The Beautiful Tropics
If you have read any of my columns, although, quite frankly, I’m not sure I’d recommend it, you might see a common thread of a) a passion for all things etymological and b) a bit of banging on about love. Well this month’s column will combine the two. The suffix –tropic, is variously defined as ‘turning, or leaning towards,’ or ‘having an affinity for,’ or, as I like to think of it, possessing a love of.
There are some ferociously cool emergency medicine words ending in –tropic, and today I would like to share a couple, if for no other reason than the delight of them (as well as, and I hope you appreciate that this is one of my missions, to give you excellent word fodder for parties, ward rounds, quiz nights, other).
You all know, of course, agents which are inotropic: altering the force of myocardial contraction, and chronotropic: influencing the heart rate, and some of you may well have a passing acquaintance with dromotropic: derived from the Greek word running (as in a race), and refers to the conduction speed (or magnitude of delay) through the A-V node, but were you aware of bathmotropic? Do you use it enough in everyday conversation? Bathmotropy refers to the excitability, or irritability of the heart, and takes into account the ease of initiating an action potential. It is often used in relation to the heart’s response to catecholamines. For example, moderate hyperkalemia is positively bathmotropic, whereas hypoxia is a negative bathmotrope. The fifth element in this series is the delectable lusitropic. Lusitropy is all about myocardial relaxation, and has calcium as its essence. Increased intracellular, or cytosolic, calcium causes positive inotropy, but impairs myocyte relaxation and is therefore negatively lusitropic. But the quicker the calcium can enter the sarcoplasmic reticulum, the greater the relaxation – thus the positive lusitropy – for example with catecholamines.
The heliotrope rash (the violaceously purple rash of dermatomyositis), was NOT named after the tendency of plants to grow towards the sun (heliotropic). That term, heliotropic, is used more avidly in biology, particularly in relation to flowers that track the sun’s arc from east to west, such as we see with the buds of sunflowers. The cause for this is rather remarkable, as is the case for almost all things biological when you get down to it. Below the flower part in these talented plants is a flexible segment, just like a joint, called a pulvinus, and it is full of planty motor cells which facilitate potassium movement and result in impressive turgor changes, ultimately causing the hinging of the flower. This knowledge is of no value to the resuscitationist, but of great worth to the biological pedant, however, it is also important to know, sadly, that the heliotropic rash of dermatomyositis was, in fact, named after the heliotrope flower, which has small purple leaves, mild toxicity and a lovely, sweet scent, and not the act of turning lovingly towards the sun.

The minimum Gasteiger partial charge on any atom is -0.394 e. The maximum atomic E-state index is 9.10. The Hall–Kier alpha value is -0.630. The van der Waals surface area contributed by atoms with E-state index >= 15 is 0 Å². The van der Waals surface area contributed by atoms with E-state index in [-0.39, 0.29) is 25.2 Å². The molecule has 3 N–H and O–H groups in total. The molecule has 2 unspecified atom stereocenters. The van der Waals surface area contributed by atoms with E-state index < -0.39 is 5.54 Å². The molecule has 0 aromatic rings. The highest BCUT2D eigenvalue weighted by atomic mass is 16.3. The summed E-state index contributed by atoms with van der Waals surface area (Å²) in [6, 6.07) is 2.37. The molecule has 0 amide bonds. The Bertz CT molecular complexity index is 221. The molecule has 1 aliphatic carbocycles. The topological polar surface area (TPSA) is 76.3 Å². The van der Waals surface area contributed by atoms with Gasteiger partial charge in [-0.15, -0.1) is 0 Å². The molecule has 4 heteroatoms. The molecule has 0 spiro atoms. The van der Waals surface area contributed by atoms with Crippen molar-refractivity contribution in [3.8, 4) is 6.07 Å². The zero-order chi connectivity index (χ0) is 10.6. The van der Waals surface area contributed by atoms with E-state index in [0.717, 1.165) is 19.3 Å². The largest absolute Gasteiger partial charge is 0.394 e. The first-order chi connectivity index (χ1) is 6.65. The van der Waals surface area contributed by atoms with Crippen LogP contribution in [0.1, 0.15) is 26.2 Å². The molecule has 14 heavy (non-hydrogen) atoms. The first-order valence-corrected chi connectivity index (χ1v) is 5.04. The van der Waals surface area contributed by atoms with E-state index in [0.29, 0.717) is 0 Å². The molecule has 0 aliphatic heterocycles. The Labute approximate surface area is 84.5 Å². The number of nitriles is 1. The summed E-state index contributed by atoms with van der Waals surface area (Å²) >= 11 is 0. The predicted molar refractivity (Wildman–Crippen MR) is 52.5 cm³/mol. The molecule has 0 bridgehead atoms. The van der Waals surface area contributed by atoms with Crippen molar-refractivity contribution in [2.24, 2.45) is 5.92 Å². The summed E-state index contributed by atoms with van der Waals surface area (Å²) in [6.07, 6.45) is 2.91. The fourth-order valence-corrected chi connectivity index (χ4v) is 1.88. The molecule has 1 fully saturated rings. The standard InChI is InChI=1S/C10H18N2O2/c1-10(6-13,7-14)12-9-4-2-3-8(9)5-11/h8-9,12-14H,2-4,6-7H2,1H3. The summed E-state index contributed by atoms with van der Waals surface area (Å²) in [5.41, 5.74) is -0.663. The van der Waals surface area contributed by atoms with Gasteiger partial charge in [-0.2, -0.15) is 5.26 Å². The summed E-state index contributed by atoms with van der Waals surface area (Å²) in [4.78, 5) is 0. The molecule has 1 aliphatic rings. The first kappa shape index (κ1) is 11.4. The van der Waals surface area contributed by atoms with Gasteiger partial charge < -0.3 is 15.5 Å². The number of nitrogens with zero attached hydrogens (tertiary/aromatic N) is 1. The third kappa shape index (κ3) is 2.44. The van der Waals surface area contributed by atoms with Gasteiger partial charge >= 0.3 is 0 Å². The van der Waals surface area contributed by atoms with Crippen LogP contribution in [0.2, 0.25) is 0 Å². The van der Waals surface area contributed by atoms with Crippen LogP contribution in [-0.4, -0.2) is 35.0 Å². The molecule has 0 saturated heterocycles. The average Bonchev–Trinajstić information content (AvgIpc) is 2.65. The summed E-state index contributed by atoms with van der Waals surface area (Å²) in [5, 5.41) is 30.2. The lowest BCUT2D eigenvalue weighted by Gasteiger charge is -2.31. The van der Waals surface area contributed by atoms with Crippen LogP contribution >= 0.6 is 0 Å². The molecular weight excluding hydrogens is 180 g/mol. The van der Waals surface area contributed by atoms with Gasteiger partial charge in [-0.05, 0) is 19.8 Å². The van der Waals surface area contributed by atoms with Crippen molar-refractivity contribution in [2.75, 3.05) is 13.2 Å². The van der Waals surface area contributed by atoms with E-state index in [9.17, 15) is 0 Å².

Pleiotropic molecules are fascinating in medicine. They are single agents with multiple and diverse effects. My very favourite is TPA. An uberpleiotropic molecule, if you will. We’re all aware of TPA’s advertised function: activating plasminogen to break down fibrin, but its lesser known functions are legion, which likely accounts for the complexity of its effect in certain, ahem, uses. Neurologically, it plays roles in neuronal plasticity, matrix remodelling, excitotoxicity, and cerebrovascular barrier integrity, and thus may have effects both potentiating the good as well as increasing the deleterious effects of clot dissolution, particularly within the brain.
The final tropic we will meet has nothing to do with emergency medicine, but is fabulous, and, actually, very important when it comes to barbecuing. Thixotropic fluids are blessed with the property of starting out thick, but becoming less viscous with shear-forces, or, in practical terms, shaking. A good example is ketchup. This has time dependent viscosity, and is transformed similarly in reverse, taking a fixed time of letting it stand in order to return to its original state. Yogurt is another one, displaying non-Newtonian characteristics. There are several other physiological examples: cytoplasm, extracellular ground substance, and semen. The NASA space pen ink also.
To finish, I give to you a list of other relevant tropical-suffixed words, in case you are stuck on a break playing Words With Friends: Hypermetropic, psychotropic, gonadotropic, neurotropic. Who doesn’t love the tropics.